This very week it is possible that Luis Posada Carriles will be freed to walk the streets of the United States. The former CIA agent, wanted for terrorism in several countries, will be released basically because the Bush administration refuses to officially classify him as a terrorist, let alone allow him to be extradited to Venezuela or to put him on trial in the U.S.

Posada is “credited” in the CIA’s own documents with conspiring to blow up a Cuban civilian airliner in 1976, an incident in which 73 innocent people (Cubans, Guyanese and Koreans) were brutally murdered. This was the biggest terrorist crime in the history of modern Latin America.

Posada has also bragged of bombings in Cuba in 1997 which killed an Italian tourist, and there are suspicions of involvement in the 1976 murder by car bomb of former Chilean Foreign Minister Orlando Letelier and his U.S. assistant Ronni Moffitt in the middle of Embassy Row, no less, on Massachusetts Ave. NW, in Washington, D.C.

Posada was arrested in Panama in 2002, when Cuban security tipped off the Panamanian authorities that he and his associates planned to blow up an auditorium at the University of Panama while Fidel Castro was speaking to students there. Hundreds of students would have been killed if the plot had gone forward.

At the time, it was a matter of wonderment that Posada was only convicted in Panamanian courts on relatively minor firearms charges. He was then pardoned by former Panamanian President Mireya Moscoso, who has close connections with the ultra-right-wing elements in Miami’s Cuban exile community.

Long before, Posada’s close associate, Dr. Orlando Bosch, who is also implicated in 1976 bombing of the Cuban airliner, was pardoned by the first President Bush and now lives in Miami.

There are numerous other such persons well connected to the Cuban exile community in Miami. The current President Bush has not had a problem in going down to South Florida and dining with such people. They are part of “his base,” no doubt.

Now we can see how things work. The following article from the Havana-based news agency Prensa Latina, dated Oct. 20, reveals a scandalous datum, namely, that the FBI managed to lose or destroy their file for Posada in 2003, precisely at the time that the Panamanian trial was set to go and thus when such information was of greatest relevance.

FBI agent Hector Pesquera, by the way, was the main hot-dog agent who went after the Cuban Five. So he arrested and prosecuted the five Cubans who were trying to stop the kind of terrorism described here, while destroying the evidence against one of the principal suspected terrorists. That is simply criminal behavior on the part of the FBI. It amounts to total collusion with terrorism.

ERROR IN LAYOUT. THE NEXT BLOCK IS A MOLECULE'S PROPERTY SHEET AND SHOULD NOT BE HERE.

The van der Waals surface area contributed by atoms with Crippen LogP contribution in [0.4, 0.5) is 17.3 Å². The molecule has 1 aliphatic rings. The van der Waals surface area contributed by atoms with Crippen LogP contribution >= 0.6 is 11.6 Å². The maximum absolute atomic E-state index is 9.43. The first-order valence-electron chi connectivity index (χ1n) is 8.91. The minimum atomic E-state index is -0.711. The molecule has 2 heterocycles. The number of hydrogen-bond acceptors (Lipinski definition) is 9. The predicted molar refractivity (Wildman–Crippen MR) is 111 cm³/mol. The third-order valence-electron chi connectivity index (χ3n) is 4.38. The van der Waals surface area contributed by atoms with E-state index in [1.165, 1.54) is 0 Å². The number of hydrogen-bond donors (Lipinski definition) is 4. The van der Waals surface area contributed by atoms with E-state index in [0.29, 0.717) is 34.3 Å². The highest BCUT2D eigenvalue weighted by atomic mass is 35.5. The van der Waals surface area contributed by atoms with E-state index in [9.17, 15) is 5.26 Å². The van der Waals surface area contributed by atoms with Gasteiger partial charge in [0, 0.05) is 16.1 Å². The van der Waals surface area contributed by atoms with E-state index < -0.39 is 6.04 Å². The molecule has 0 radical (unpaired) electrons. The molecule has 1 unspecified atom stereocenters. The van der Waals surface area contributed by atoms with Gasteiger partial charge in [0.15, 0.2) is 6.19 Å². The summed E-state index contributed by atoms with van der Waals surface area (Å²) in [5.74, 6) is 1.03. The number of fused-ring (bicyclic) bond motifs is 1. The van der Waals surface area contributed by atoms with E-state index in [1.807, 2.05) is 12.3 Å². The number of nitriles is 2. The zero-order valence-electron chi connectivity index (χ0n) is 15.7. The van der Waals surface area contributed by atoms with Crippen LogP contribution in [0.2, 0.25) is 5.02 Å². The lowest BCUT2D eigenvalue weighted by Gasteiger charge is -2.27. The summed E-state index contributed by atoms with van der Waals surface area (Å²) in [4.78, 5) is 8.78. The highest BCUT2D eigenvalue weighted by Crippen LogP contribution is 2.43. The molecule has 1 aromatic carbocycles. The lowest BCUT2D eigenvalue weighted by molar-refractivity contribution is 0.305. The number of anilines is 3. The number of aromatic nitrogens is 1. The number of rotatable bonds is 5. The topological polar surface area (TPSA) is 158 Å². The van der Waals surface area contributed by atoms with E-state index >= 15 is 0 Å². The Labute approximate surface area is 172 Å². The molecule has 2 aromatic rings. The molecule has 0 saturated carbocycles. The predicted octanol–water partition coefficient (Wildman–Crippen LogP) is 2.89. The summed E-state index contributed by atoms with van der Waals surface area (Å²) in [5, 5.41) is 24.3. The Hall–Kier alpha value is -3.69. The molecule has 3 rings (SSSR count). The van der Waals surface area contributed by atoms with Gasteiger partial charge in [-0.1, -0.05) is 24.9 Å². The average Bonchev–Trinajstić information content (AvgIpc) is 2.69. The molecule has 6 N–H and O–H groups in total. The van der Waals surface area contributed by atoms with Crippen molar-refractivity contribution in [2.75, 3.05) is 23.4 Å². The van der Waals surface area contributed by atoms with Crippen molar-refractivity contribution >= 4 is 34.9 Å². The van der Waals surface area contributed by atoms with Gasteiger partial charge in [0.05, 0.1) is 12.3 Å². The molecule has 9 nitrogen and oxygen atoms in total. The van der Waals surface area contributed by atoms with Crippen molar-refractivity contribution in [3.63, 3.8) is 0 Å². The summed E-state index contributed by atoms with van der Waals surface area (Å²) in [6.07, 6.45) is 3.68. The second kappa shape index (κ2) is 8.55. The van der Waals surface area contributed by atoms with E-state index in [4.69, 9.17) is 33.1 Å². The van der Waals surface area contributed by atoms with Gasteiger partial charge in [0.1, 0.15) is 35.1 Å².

Ann Louise Bardach, the U.S. journalist who reports on this, is no big friend of the Cuban Revolution, by the way, just an average liberal journalist.

Here’s my question: On the eve of the U.S. midterm elections, isn’t the question of the Bush administration’s collusion in covering up terrorism relevant?

FBI wiped out Posada file

HAVANA (Prensa Latina) — The Federal Bureau of Investigation in Miami destroyed hundreds of pieces of evidence against international terrorist Luis Posada Carriles, Granma daily reported Oct. 20.

The newspaper quoted U.S. journalist Ann Louise Bardach on the Democracy Now radio program as saying the original documents in Posada Carriles’ file were wiped out in 2003, while Panamanian justice was trying to gather accusatory facts against him.

“My sources within the FBI were very dismayed, because sometime after 2002, the original files in the evidence room of the Miami FBI were destroyed,” the journalist said. Original Western Union cables and faxes were among those documents, said Bardach, recalling that most courts demand original evidence, not copies or facsimiles.

“Someone made the decision to close the case in 2003, when Posada was fairly much in the news. That is the year we think it happened,” the journalist explained.

The original texts in Posada’s file, kept for years in the Miami FBI safe, were destroyed on the orders of Hector Pesquera, then the head of the FBI and an attorney in South Florida. When the evidence was wiped out in Miami, the Panamanian Attorney’s Office was readying to try Posada Carriles and his three accomplices for the failed assassination attempt against Cuban President Fidel Castro during the Ibero-American Summit in that country.

Following a bilateral agreement, Panamanian legal authorities had urged the U.S. Embassy to hand them over the file of Posada and the Cuban Americans involved. After a long wait, they only received a dossier containing obsolete, insignificant evidence, useless for the case.

Documents declassified by the U.S. intelligence service and disclosed over the last few days have corroborated the U.S. government was always well informed on Posada Carriles’ crimes. He is currently at a detention center in Texas and is only accused of having entered U.S. territory illegally, despite the extradition request by Venezuela to try him for having masterminded the explosion of a Cuban airplane in 1976.

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